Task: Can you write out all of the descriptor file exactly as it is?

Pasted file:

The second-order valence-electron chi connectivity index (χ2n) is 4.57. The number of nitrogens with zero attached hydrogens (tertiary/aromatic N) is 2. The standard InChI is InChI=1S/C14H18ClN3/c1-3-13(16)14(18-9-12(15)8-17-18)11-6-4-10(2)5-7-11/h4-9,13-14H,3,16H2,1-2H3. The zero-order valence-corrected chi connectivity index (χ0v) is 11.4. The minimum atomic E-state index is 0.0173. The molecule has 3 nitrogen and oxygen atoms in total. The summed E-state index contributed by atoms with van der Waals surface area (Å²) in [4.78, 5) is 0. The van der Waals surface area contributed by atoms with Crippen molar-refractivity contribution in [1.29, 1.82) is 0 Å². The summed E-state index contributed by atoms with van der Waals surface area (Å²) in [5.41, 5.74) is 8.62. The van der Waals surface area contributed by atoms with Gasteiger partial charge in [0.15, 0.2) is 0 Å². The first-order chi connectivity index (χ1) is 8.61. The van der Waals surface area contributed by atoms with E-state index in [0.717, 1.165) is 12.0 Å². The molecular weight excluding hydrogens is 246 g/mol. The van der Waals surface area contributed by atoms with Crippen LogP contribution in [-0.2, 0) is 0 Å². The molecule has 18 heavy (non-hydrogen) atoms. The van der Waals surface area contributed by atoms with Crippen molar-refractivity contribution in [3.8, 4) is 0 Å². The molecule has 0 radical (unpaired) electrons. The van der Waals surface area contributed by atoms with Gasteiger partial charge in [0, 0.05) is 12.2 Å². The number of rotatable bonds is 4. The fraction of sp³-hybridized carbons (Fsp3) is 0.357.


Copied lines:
The second-order valence-electron chi connectivity index (χ2n) is 4.57. The number of nitrogens with zero attached hydrogens (tertiary/aromatic N) is 2. The standard InChI is InChI=1S/C14H18ClN3/c1-3-13(16)14(18-9-12(15)8-17-18)11-6-4-10(2)5-7-11/h4-9,13-14H,3,16H2,1-2H3. The zero-order valence-corrected chi connectivity index (χ0v) is 11.4. The minimum atomic E-state index is 0.0173. The molecule has 3 nitrogen and oxygen atoms in total. The summed E-state index contributed by atoms with van der Waals surface area (Å²) in [4.78, 5) is 0. The van der Waals surface area contributed by atoms with Crippen molar-refractivity contribution in [1.29, 1.82) is 0 Å². The summed E-state index contributed by atoms with van der Waals surface area (Å²) in [5.41, 5.74) is 8.62. The van der Waals surface area contributed by atoms with Gasteiger partial charge in [0.15, 0.2) is 0 Å². The first-order chi connectivity index (χ1) is 8.61. The van der Waals surface area contributed by atoms with E-state index in [0.717, 1.165) is 12.0 Å². The molecular weight excluding hydrogens is 246 g/mol. The van der Waals surface area contributed by atoms with Crippen LogP contribution in [-0.2, 0) is 0 Å². The molecule has 18 heavy (non-hydrogen) atoms. The van der Waals surface area contributed by atoms with Crippen molar-refractivity contribution in [3.8, 4) is 0 Å². The molecule has 0 radical (unpaired) electrons. The van der Waals surface area contributed by atoms with Gasteiger partial charge in [0, 0.05) is 12.2 Å². The number of rotatable bonds is 4. The fraction of sp³-hybridized carbons (Fsp3) is 0.357.